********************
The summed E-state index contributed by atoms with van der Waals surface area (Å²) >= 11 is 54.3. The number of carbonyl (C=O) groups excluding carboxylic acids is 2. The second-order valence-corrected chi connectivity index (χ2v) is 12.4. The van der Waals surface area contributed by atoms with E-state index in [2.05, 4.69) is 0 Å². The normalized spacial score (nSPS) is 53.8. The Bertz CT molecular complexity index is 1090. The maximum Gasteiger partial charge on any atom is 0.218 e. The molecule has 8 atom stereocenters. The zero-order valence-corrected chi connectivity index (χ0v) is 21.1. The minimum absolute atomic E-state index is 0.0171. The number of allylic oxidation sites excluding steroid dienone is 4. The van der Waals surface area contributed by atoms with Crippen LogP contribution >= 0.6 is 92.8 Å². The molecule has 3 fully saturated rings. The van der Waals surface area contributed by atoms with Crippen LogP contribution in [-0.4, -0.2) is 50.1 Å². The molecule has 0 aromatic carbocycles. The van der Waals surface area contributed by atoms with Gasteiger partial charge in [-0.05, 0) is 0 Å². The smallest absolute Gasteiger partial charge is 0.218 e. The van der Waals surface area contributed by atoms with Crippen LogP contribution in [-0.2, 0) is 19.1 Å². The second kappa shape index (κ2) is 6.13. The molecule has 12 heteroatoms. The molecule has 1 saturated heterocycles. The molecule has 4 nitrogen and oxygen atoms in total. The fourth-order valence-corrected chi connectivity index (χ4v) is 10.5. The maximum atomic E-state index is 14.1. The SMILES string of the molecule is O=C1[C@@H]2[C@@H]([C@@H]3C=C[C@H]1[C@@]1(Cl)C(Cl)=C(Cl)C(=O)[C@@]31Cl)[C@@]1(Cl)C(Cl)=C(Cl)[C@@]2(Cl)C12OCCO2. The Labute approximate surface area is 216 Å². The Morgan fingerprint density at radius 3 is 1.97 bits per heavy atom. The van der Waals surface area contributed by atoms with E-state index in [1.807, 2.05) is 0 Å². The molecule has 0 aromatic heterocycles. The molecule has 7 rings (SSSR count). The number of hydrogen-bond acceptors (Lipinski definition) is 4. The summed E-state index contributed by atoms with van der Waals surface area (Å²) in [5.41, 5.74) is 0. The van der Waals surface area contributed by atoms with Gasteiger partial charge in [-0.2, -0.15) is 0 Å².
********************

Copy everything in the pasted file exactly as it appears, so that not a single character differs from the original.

The summed E-state index contributed by atoms with van der Waals surface area (Å²) >= 11 is 54.3. The number of carbonyl (C=O) groups excluding carboxylic acids is 2. The second-order valence-corrected chi connectivity index (χ2v) is 12.4. The van der Waals surface area contributed by atoms with E-state index in [2.05, 4.69) is 0 Å². The normalized spacial score (nSPS) is 53.8. The Bertz CT molecular complexity index is 1090. The maximum Gasteiger partial charge on any atom is 0.218 e. The molecule has 8 atom stereocenters. The zero-order valence-corrected chi connectivity index (χ0v) is 21.1. The minimum absolute atomic E-state index is 0.0171. The number of allylic oxidation sites excluding steroid dienone is 4. The van der Waals surface area contributed by atoms with Crippen LogP contribution >= 0.6 is 92.8 Å². The molecule has 3 fully saturated rings. The van der Waals surface area contributed by atoms with Crippen LogP contribution in [-0.4, -0.2) is 50.1 Å². The molecule has 0 aromatic carbocycles. The van der Waals surface area contributed by atoms with Gasteiger partial charge in [-0.05, 0) is 0 Å². The smallest absolute Gasteiger partial charge is 0.218 e. The van der Waals surface area contributed by atoms with Crippen LogP contribution in [-0.2, 0) is 19.1 Å². The second kappa shape index (κ2) is 6.13. The molecule has 12 heteroatoms. The molecule has 1 saturated heterocycles. The molecule has 4 nitrogen and oxygen atoms in total. The fourth-order valence-corrected chi connectivity index (χ4v) is 10.5. The maximum atomic E-state index is 14.1. The SMILES string of the molecule is O=C1[C@@H]2[C@@H]([C@@H]3C=C[C@H]1[C@@]1(Cl)C(Cl)=C(Cl)C(=O)[C@@]31Cl)[C@@]1(Cl)C(Cl)=C(Cl)[C@@]2(Cl)C12OCCO2. The Labute approximate surface area is 216 Å². The Morgan fingerprint density at radius 3 is 1.97 bits per heavy atom. The van der Waals surface area contributed by atoms with E-state index in [1.807, 2.05) is 0 Å². The molecule has 0 aromatic heterocycles. The molecule has 7 rings (SSSR count). The number of hydrogen-bond acceptors (Lipinski definition) is 4. The summed E-state index contributed by atoms with van der Waals surface area (Å²) in [5.41, 5.74) is 0. The van der Waals surface area contributed by atoms with Gasteiger partial charge in [-0.2, -0.15) is 0 Å².